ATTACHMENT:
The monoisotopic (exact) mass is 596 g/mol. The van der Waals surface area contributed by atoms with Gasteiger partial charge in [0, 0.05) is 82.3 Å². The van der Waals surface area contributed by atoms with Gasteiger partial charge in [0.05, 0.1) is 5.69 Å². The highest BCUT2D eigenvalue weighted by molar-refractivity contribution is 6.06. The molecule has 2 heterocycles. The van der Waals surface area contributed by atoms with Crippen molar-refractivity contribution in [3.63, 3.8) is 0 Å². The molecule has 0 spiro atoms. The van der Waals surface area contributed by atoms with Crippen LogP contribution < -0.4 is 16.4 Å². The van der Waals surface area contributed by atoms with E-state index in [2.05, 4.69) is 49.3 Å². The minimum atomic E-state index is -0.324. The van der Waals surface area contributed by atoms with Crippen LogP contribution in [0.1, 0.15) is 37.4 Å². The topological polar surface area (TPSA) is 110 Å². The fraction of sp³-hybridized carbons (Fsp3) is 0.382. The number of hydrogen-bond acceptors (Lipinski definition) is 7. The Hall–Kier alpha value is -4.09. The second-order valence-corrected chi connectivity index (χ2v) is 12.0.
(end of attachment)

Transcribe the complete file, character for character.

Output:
The monoisotopic (exact) mass is 596 g/mol. The van der Waals surface area contributed by atoms with Gasteiger partial charge in [0, 0.05) is 82.3 Å². The van der Waals surface area contributed by atoms with Gasteiger partial charge in [0.05, 0.1) is 5.69 Å². The highest BCUT2D eigenvalue weighted by molar-refractivity contribution is 6.06. The molecule has 2 heterocycles. The van der Waals surface area contributed by atoms with Crippen molar-refractivity contribution in [3.63, 3.8) is 0 Å². The molecule has 0 spiro atoms. The van der Waals surface area contributed by atoms with Crippen LogP contribution < -0.4 is 16.4 Å². The van der Waals surface area contributed by atoms with E-state index in [2.05, 4.69) is 49.3 Å². The minimum atomic E-state index is -0.324. The van der Waals surface area contributed by atoms with Crippen LogP contribution in [0.1, 0.15) is 37.4 Å². The topological polar surface area (TPSA) is 110 Å². The fraction of sp³-hybridized carbons (Fsp3) is 0.382. The number of hydrogen-bond acceptors (Lipinski definition) is 7. The Hall–Kier alpha value is -4.09. The second-order valence-corrected chi connectivity index (χ2v) is 12.0.